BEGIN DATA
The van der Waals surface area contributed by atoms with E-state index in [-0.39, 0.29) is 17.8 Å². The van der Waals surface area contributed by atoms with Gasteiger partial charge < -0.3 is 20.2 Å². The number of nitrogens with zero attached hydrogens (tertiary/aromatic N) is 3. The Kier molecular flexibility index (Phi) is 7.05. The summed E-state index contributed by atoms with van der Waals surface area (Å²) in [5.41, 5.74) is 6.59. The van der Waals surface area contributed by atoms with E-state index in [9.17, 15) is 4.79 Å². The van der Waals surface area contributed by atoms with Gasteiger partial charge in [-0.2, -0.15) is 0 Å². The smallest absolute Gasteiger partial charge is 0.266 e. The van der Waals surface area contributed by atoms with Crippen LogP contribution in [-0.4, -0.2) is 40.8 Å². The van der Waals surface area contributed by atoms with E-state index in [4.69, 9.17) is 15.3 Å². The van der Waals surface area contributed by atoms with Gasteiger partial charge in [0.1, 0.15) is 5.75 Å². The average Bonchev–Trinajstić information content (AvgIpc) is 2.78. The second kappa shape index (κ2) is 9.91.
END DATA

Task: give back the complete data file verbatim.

The van der Waals surface area contributed by atoms with E-state index in [-0.39, 0.29) is 17.8 Å². The van der Waals surface area contributed by atoms with Gasteiger partial charge < -0.3 is 20.2 Å². The number of nitrogens with zero attached hydrogens (tertiary/aromatic N) is 3. The Kier molecular flexibility index (Phi) is 7.05. The summed E-state index contributed by atoms with van der Waals surface area (Å²) in [5.41, 5.74) is 6.59. The van der Waals surface area contributed by atoms with E-state index in [9.17, 15) is 4.79 Å². The van der Waals surface area contributed by atoms with Gasteiger partial charge in [-0.2, -0.15) is 0 Å². The smallest absolute Gasteiger partial charge is 0.266 e. The van der Waals surface area contributed by atoms with Crippen LogP contribution in [-0.4, -0.2) is 40.8 Å². The van der Waals surface area contributed by atoms with E-state index in [4.69, 9.17) is 15.3 Å². The van der Waals surface area contributed by atoms with Gasteiger partial charge in [0.1, 0.15) is 5.75 Å². The average Bonchev–Trinajstić information content (AvgIpc) is 2.78. The second kappa shape index (κ2) is 9.91.